Tina nearly died eight years ago of a respiratory infection due to her MS. In his foreword to our memoir, our primary physician, Dr. Richard Walker, referred to our triumph over death in a 100-day battle in the Critical Care Unit of the Orange County Regional Medical Center. He wrote: “Their love saved them both.” He understood.

We thank God daily for Tina’s survival, and almost daily we thank IBM for its generous retiree medical benefits that have supported around-the-clock critical care nursing in our home from a dedicated set of RNs and LPNs. I worked for a decade as a research scientist at the IBM Watson Research Center in Yorktown Heights, N.Y., my favorite job. We have been very fortunate in an unfortunate situation to have so much assistance.

To illustrate the steadfastness of my love for her, I told Tina to picture the North Star, toward which the axis of our rotating Earth points steadily, day and night, fair weather or foul, seen or unseen, always north. Likewise, home or away, attentive or distracted, I assured her, I remain wholly in love with our heroine.

“I love you, too,” she replied.
 
 
Douglas Winslow Cooper, Ph.D., a retired environmental physicist, lives in southern New York State with his beloved wife, Tina Su Cooper, a former editor at the Encyclopedia Britannica and mother of two. Tina was first diagnosed with MS in 1981 at the age of 37, and she has been quadriplegic and ventilator-dependent at home for almost eight years. Tina is the central figure in Dr. Cooper’s book, Ting and I: A Memoir of Love, Courage, and Devotion, available from Amazon, Barnes and Noble, or their website, tingandi.com. 

Tuesday, May 15, 2012

Lessons relearned by accident

Dan and Jennifer Digmann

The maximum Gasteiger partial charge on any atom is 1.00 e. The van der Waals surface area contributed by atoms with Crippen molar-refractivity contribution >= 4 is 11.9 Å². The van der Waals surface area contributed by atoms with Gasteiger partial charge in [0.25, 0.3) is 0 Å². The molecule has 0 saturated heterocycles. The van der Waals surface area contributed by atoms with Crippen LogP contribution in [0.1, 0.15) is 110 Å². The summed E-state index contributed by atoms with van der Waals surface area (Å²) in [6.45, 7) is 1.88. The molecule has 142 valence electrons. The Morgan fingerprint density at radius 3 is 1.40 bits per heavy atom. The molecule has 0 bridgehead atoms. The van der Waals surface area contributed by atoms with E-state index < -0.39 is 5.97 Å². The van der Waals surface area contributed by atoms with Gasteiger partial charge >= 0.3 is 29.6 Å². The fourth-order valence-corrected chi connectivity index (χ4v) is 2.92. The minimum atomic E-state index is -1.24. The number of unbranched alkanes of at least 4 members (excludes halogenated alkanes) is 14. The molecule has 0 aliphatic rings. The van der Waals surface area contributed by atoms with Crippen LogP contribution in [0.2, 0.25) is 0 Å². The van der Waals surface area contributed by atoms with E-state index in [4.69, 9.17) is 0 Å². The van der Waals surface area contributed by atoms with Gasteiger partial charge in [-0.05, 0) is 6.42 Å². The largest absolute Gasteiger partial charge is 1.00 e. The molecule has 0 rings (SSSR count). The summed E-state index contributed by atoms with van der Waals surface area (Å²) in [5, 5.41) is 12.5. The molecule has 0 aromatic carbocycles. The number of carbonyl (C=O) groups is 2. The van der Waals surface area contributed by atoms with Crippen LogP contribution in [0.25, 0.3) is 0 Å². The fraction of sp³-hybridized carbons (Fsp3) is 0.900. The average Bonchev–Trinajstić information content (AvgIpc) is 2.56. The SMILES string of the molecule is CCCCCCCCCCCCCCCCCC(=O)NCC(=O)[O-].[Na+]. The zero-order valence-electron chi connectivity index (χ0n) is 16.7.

I stood over Jennifer and shouted the foulest one-syllable obscenity in the book as she writhed in pain on the bathroom floor.

This never should have happened on my watch as her caregiver.

And as I stewed how I was going to get my loving wife up off the floor, all she kept saying was, “I’m so sorry! I’m so sorry! I’m so sorry!”

Me too, Jennifer. Me too.

I was angry at multiple sclerosis and at myself because I had let my guard down. She was apologizing because she knew I was blaming myself for this unfortunate incident and that I was going to have to somehow get her back into her power wheelchair.

This specific moment and reality in our life together actually started several months earlier when we noticed the sponginess of our bathroom floor. The seal along the threshold of the roll-in shower had started leaking water and was damaging the floor underneath the linoleum.

Looking into our options to fix the floor, we assessed other areas in the bathroom we needed to repair and improve. In addition to replacing an upright linen closet that our cat, Cooper, and Jennifer’s power wheelchair, Grape Ape, had managed to damage, there was one major modification we had to make.